A Ginnie Mae security is a type of mortgage-backed security offered by Ginnie Mae. Mortgage-backed securities offered by Ginnie Mae, Fannie Mae, and Freddie Mac are often classified together in what is known as government supported mortgage-backed securities.
- A Ginnie Mae security is a type of mortgage-backed security offered by Ginnie Mae.
- Ginnie Mae securities are often considered together with Fannie Mae and Freddie Mac securities since they all have similar structuring and characteristics.
- Ginnie Mae securities are often a top choice for investors because they are fully backed by the government, lowering their default risk.
Understanding Ginnie Mae Securities
Ginnie Mae, Fannie Mae, and Freddie Mac are all government supported credit agencies that operate within the U.S. credit market. Ginnie Mae is a federal government agency while Fannie Mae and Freddie Mac fall under the label of government-sponsored entity (GSE). All three entities combine to form a substantial position within the U.S. mortgage credit market.
Ginnie Mae, Fannie Mae, and Freddie Mac do not originate loans. Rather, they are involved in the mortgage credit market through the funding and issuance of mortgage-backed securities. While they do not directly originate loans, they do have their own unique requirements and interests for the loans they will buy in their securitized products.
The mortgages bought from banks and financial institutions by Ginnie Mae and other federal agencies are all bundled together, then marketed to investors as a single investment. Money from Ginnie Mae for the purchase of mortgage loans used in securitized products serves as a key source of capital for banks in the funding of more new loans in the future. This allows lenders the flexibility to use the proceeds from loans Ginnie Mae buys to make new mortgage loans available to additional borrowers.
Types of Securities
Ginnie Mae, Fannie Mae, and Freddie Mac all have their own strategies and methodologies for the securities they issue for investment by the open market. Broadly there are two main types of securities they may issue: traditional pass-throughs or collateralized mortgage obligations.
- Pass-through: scheduled principal and interest payments
- Collateralized mortgage obligation: structured product with tranches that segregate prioritization of payments and maturities
Each agency has its own criteria for the loans it will buy from the banks. Ginnie Mae securities typically focus on loans originated through programs sponsored by the Federal Housing Association (FHA), Department of Veterans Affairs (VA), Rural Housing Service (RHS), and Public and Indian Housing (PIH).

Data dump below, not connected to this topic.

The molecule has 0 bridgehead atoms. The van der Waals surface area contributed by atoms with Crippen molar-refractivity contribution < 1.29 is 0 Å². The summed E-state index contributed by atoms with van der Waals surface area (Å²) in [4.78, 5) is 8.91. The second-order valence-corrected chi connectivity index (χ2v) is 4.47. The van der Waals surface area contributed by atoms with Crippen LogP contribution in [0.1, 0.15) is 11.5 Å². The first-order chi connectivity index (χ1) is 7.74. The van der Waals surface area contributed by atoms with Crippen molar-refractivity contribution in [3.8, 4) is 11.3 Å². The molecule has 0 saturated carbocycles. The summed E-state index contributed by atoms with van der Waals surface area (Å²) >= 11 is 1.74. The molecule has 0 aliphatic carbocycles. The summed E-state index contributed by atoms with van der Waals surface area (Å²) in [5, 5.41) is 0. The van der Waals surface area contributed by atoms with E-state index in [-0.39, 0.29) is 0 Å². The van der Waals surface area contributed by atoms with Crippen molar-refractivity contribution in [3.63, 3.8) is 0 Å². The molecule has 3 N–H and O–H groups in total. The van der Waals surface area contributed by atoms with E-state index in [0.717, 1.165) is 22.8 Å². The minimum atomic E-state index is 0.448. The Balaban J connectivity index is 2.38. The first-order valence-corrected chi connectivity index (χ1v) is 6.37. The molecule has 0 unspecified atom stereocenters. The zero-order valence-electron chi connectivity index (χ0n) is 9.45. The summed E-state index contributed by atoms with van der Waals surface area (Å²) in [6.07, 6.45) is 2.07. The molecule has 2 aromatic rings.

Typically the banks themselves will pool loans together from their balance sheet for sale to Ginnie Mae. Ginnie Mae may also diversify an offering with loans from multiple banks. Once loans are securitized in a collectively pooled vehicle, Ginnie Mae becomes the issuer of the pooled security. Ginnie Mae also guarantees the payments of principal and interest to investors.
Like most fixed-income market investing, investing in Ginnie Mae’s is slightly more complex than simply buying stocks. Many investors in Ginnie Mae securities are large institutions buying high denominations. Ginnie Maes are offered through the standard brokerages like Charles Schwab, Vanguard, and Fidelity. However, they can be more difficult to locate with lower liquidity also presenting some challenges.
The minimum investment for most all government supported mortgage-backed securities is usually $10,000. Investors in these securities receive regular monthly payments that may vary each month. Monthly payments consist of principal and interest from the underlying loans within the security.
The high minimum investment for these securities makes alternatives a popular choice as well. Many investors seeking to make smaller investments will choose to invest in Ginnie Mae securities through a mutual fund or a real estate investment trust (REIT).
Overall, Ginnie Maes are a popular type of mortgage-backed security because they are guaranteed by the U.S. government. They are not necessarily risk free but the government will step in to prevent the collapse of Ginnie Mae and its securities.